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Saturday, September 29, 2012

Marriage and the Government

There are more than one or two voices out there today suggesting that maybe the government ought to get out of the marriage business and leave it to the rest of us. The suggestion begs the question: Why is the government involved in marriage? What is the interest of government in the institution of marriage? It cannot -- is not allowed to be -- for religious reasons. So what is it?

Well, from the external, obvious answer given by so many the primary purpose of government involved in marriage is shared rights. Single people have no rights to other single people. Married people share rights. The State gives married people tax breaks and inheritance and health insurance benefits and such. Conversely, married people have State-enforced responsibilities. There is child support and spousal support and such possibly even including garnishing of wages by the State.

These, however, are barely sufficient to involve the government in marriage. These, in fact, are only the tip of the iceberg.

One primary concern of government is the function of family building with long term stability. Marriage provides the optimum environment for child-rearing (two parents, committed, opposite sexes). Sure, not all marriages result in children, but it is the general aim. And, sure, children can thrive in single-parent homes with distant mother or father or two adults of the same gender, but the question isn't survivability; the question is optimum. Common sense and scientific studies have demonstrated that a biological mother and biological father in a permanent, caring relationship provide the best possible environment for children.

Children, of course, are another primary concern of the government. Procreation -- the propogation of the species -- is an essential concern. It maintains any given society (and expands the tax base). And, while all children are capable of being loved, there is no doubt that there is a special, almost mystical bond of having offspring (versus adoption). A loving, biological mother experiences a connection to her child that even the most loving adoptive mother cannot, and so with fathers.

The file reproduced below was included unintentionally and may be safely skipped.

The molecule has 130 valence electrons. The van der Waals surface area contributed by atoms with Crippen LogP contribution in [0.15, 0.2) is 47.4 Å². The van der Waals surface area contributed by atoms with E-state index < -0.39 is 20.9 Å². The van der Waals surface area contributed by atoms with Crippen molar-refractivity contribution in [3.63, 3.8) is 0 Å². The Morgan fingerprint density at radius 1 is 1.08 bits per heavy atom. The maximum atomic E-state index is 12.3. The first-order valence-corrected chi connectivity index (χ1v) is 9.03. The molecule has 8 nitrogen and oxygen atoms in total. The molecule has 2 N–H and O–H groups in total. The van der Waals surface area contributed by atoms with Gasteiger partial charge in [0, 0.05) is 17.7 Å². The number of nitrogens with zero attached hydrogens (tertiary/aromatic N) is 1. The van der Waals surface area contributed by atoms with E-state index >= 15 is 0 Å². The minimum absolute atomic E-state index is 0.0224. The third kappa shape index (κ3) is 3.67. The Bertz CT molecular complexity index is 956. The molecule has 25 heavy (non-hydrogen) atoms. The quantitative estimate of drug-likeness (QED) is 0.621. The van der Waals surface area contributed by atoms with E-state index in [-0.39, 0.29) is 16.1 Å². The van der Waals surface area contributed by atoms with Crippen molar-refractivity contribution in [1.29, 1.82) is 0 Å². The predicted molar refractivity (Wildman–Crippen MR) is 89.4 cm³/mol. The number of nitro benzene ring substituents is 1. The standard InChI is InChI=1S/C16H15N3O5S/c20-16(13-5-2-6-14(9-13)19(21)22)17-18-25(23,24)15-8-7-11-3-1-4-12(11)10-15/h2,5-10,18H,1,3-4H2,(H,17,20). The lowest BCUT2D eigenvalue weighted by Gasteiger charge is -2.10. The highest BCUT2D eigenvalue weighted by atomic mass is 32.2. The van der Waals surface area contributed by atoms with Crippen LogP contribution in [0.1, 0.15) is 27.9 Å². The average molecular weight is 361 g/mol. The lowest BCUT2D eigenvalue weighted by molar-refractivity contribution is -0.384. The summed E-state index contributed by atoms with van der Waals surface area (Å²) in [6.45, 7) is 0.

Not many will speak about it, but marriage provides an effect for males that I will call "the taming of the beast". Men are barbarians by nature, doing whatever seems right to them. Put into the environment of marriage, with its inherent lifelong commitment and the natural prospect of children, men settle down. They learn a new level of self-control, self-sacrifice, responsibility, and maturity. This only happens in the close contact of wife (versus "cohabitor") and offspring (versus no children or "someone else's children").

And, because it's considered "sexist" even if it is true, marriage provides a benefit for women that is tuned to their basic structure. Men, by nature, desire a sense of signficance. Women, on the other hand, want a sense of security. They want to be held, protected, nurtured. Only in a lifelong marriage relationship to a committed male is this effect optimized.

The alternative? Families are incoherent. They are without definition. Children are not given the optimum environment. Men are not provided with "taming" and women are not provided with security. The continuation of the society could be in question, and even if it isn't, families are not providing the best for their children. Responsibilities become vague. Costs rise in terms of caring for single parent families, abandoned mothers, and ignored or abused children.

Because it is in the interest of government to provide stable conditions for the two-gender marriage, the government, then, regulates marriage. It offers tax breaks, inheritance rights, family support, and shared rights to this fundamental building block of the society. Good, male-female marriages with children who are loved and nurtured stabilize and perpetuate society.

For some reason, no one seems to pay attention to the fact that none of this is accomplished in a same-sex union of any sort.


Dan said...

This raises a of couple question. Who is the state? And what is their purpose?

Mike said...

This raises the question: What interest would the state have then in supporting gay marriage? How is this beneficial to anyone long term other than the immediate gratification of a few people?

Stan said...